I was skeptical when the Yankees signed Brian McCann to a five-year deal that guaranteed $85MM. I thought that the length of the contract and the amount of money (McCann can vest into a sixth year at $15MM) was too much. But I still thought the former Atlanta Braves' backstop would be productive. He's done a good job behind the dish, but not so much when he's in the batter's box.
His two hits and a home run yesterday (7/2) still left him with a .658 OPS. Though he has 10 home runs, he's knocked in just 37 runs and hit .248 with runners in scoring position (RISP). McCann, of course, is not alone in not performing with RISP.
Backup John Ryan Murphy did a decent job, but was sent to Scranton to get more playing time once Francisco Cervelli came off the DL. He's only played in five games since his return, but Cervelli is just 2-10 and 5-26 on the season.
Pitching a Fit
His name is Masahiro Tanaka; without him the Yankees would likely be in last place in the American League East. The Japanese native has been nothing short of outstanding and yet he still enters his start Friday night (against former Yankee Phil Hughes) with a two game losing streak. Tanaka has been more than anyone could imagine and he needs to stop the Yankees skid to start the current road trip. Overall, he is tied for the AL in wins (11) and complete games (3), leads the league in ERA (2.10), and is among the best in the AL in strikeouts (127).
Everything after Tanaka has been a crap shoot. Hiroki Kuroda, Tanaka's fellow countryman and the star of last year's staff, has been unable to produce any consistent results this season. His 4.08 ERA and 1.244 are career worsts, as is his hits per nine innings (9.4). Before wearing down in the final month of the season, Kuroda was a legitimate Cy Young candidate in 2013. At age 39, he suddenly looks a lot older.
Kuroda has allowed four or more earned runs in four of his 17 starts. In addition, he's allowed three earned runs five times. While that doesn't sound bad, keep in mind that Kuroda has pitched past the 6th inning just once in those five starts.
With Ivan Nova out for the season after Tommy John surgery and CC Sabathia (threw for Double-A Trenton Thursday night, but woke up with knee pain and went for an MRI) and Michael Pineda likely not back until August, Brian Cashman and Joe Girardi have had to work with a patchwork crew. Left-hander Vidal Nuno (2-5, 5.42, 9.9 hits her nine innings) looked very good in his short stint with the Yankees last season, but has struggled all year. The Yankees could be very close to removing him from the rotation.
David Phelps has struggled with location and it has shown in his numbers. He'll look dynamite some nights and awful on others. He's also been a victim of the Yankees sloppy defensive play. Phelps has decent strikeout numbers, but his propensity to walk or hit batters has to stop.
Chase Whitley was the "new Aaron Small", a player who seemingly came out of nowhere to contribute. Whitley was 3-0, 2.56 after his first seven starts, six of which turned into Yankees wins. But perhaps the league is starting to catch up with the 25-year old. One week after he limited the Blue Jays to two runs and five hits in five innings, Whitley got pounded by Toronto to the tune of eight runs and 11 hits in 3-plus innings. That was followed by a five-run, eight-hit start that lasted just four innings against the Boston Red Sox, who have struggled to start runs all year.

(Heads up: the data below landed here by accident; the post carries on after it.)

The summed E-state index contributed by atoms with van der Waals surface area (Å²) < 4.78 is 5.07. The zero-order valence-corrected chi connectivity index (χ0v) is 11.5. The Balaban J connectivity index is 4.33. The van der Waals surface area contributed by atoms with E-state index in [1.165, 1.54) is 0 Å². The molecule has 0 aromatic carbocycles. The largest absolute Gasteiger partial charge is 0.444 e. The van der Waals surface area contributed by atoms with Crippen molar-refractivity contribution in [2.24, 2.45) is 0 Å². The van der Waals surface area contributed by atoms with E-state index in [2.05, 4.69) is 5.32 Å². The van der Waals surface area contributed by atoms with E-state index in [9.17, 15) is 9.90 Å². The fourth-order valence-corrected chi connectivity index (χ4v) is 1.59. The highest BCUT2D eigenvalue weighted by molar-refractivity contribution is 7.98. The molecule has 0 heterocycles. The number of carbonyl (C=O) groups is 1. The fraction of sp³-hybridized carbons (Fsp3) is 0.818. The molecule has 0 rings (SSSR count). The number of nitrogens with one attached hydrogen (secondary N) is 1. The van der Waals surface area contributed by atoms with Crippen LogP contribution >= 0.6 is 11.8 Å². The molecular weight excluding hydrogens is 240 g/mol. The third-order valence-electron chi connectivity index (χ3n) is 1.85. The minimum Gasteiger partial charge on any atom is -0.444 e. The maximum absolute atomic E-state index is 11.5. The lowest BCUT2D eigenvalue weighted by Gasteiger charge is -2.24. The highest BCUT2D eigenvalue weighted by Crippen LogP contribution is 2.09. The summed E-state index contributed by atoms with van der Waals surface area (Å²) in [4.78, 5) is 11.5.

The Bullpen is Mightier Than the Sword
For the most part, the Yankees bullpen has been a Godsend. David Robertson has made a nice transition from late inning set up man to closer. He's converted 18 of 20 save opportunities and has averaged a notable 15.6 strikeouts per nine innings.
The big development in the pen has been the emergence of Dellin Betances. Once a top starting prospect, Betances struggled and was moved to the pen. He's been excellent and earned Girardi's trust to be brought into high leverage situations. The tall right-hander has 76 strikeouts in 48 innings.
Adam Warren has been solid all year, though it's not great that he's appeared in almost half of the Yankees games. He's averaged 8.5 K's/nine innings. Matt Thornton has done very well against left-handers, while Shawn Kelley has struggled since he returned from the DL.
The pen hasn't been as good of late, but that's because the starting pitchers have not given them enough rest.
What to Do?
That's another good question. Brett Gardner and Jacoby Ellsbury have been the only two Yankees to put up consistently good offensive numbers. So where's the minor leaguers we keep hearing will help?
Outfielder Zoilo Almonte did a nice job during a call up last year, until an injury cut his season short. He was brought up earlier this season, but was never given much of a chance to get at-bats. At Scranton, Almonte is hitting .273/.318/.461 with 12 HR and 43 RBI in 61 games. But Almonte can't be called up until the Yankees can clear out Soriano and/or Ichiro.
Utility player Jose Pirela could eventually see some time if Johnson or Brendan Ryan are jettisoned. The 24-yr old has an .809 OPS with 7 HR, 13 doubles, 4 triples, and 10 stolen bases in 14 attempts.
The Yankees won't get any help from the starting staff at Scranton (not that he was going to call recalled, but starter/reliever Al Aceves was suspended 50 games for failing a "drug of abuse" test.)
The Yankees have reportedly been looking long and hard at the Padres' Chase Headley...again. Headley had a bust out season two years ago when he hit 31 home runs and drove in 115 runs, but has been pretty much a bust since. Last year Headley's OPS dropped nearly 130 points from the year before and he produced just 13 HR and 50 RBI. The now 30-year old has produced a .605 OPS through 64 games. Look elsewhere.
The Yankees can scout plenty of players right now, but every team will command a king's ransom. It's still too early in the season with so many teams in contention for wild card spots. In another two to three weeks, when it gets closer to the trade deadline, Cashman will need to do some heavy shopping.